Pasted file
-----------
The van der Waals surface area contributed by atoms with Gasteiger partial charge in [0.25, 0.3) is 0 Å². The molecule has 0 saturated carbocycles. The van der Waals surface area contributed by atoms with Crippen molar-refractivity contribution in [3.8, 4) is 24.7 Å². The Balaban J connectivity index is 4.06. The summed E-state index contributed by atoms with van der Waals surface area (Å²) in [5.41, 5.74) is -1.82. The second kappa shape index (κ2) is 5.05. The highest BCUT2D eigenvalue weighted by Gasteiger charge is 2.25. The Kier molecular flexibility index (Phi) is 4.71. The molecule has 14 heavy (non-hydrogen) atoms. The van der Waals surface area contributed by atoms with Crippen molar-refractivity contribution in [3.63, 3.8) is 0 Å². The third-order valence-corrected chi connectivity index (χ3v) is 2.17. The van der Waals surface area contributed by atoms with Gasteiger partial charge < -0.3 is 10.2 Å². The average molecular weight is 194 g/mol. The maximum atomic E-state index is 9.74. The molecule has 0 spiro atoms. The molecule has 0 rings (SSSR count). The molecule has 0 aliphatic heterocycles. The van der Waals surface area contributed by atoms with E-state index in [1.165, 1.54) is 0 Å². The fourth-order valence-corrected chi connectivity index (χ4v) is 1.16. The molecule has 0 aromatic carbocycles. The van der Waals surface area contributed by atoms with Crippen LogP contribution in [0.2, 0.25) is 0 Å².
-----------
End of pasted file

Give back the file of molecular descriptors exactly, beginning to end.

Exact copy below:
The van der Waals surface area contributed by atoms with Gasteiger partial charge in [0.25, 0.3) is 0 Å². The molecule has 0 saturated carbocycles. The van der Waals surface area contributed by atoms with Crippen molar-refractivity contribution in [3.8, 4) is 24.7 Å². The Balaban J connectivity index is 4.06. The summed E-state index contributed by atoms with van der Waals surface area (Å²) in [5.41, 5.74) is -1.82. The second kappa shape index (κ2) is 5.05. The highest BCUT2D eigenvalue weighted by Gasteiger charge is 2.25. The Kier molecular flexibility index (Phi) is 4.71. The molecule has 14 heavy (non-hydrogen) atoms. The van der Waals surface area contributed by atoms with Crippen molar-refractivity contribution in [3.63, 3.8) is 0 Å². The third-order valence-corrected chi connectivity index (χ3v) is 2.17. The van der Waals surface area contributed by atoms with Gasteiger partial charge < -0.3 is 10.2 Å². The average molecular weight is 194 g/mol. The maximum atomic E-state index is 9.74. The molecule has 0 spiro atoms. The molecule has 0 rings (SSSR count). The molecule has 0 aliphatic heterocycles. The van der Waals surface area contributed by atoms with E-state index in [1.165, 1.54) is 0 Å². The fourth-order valence-corrected chi connectivity index (χ4v) is 1.16. The molecule has 0 aromatic carbocycles. The van der Waals surface area contributed by atoms with Crippen LogP contribution in [0.2, 0.25) is 0 Å².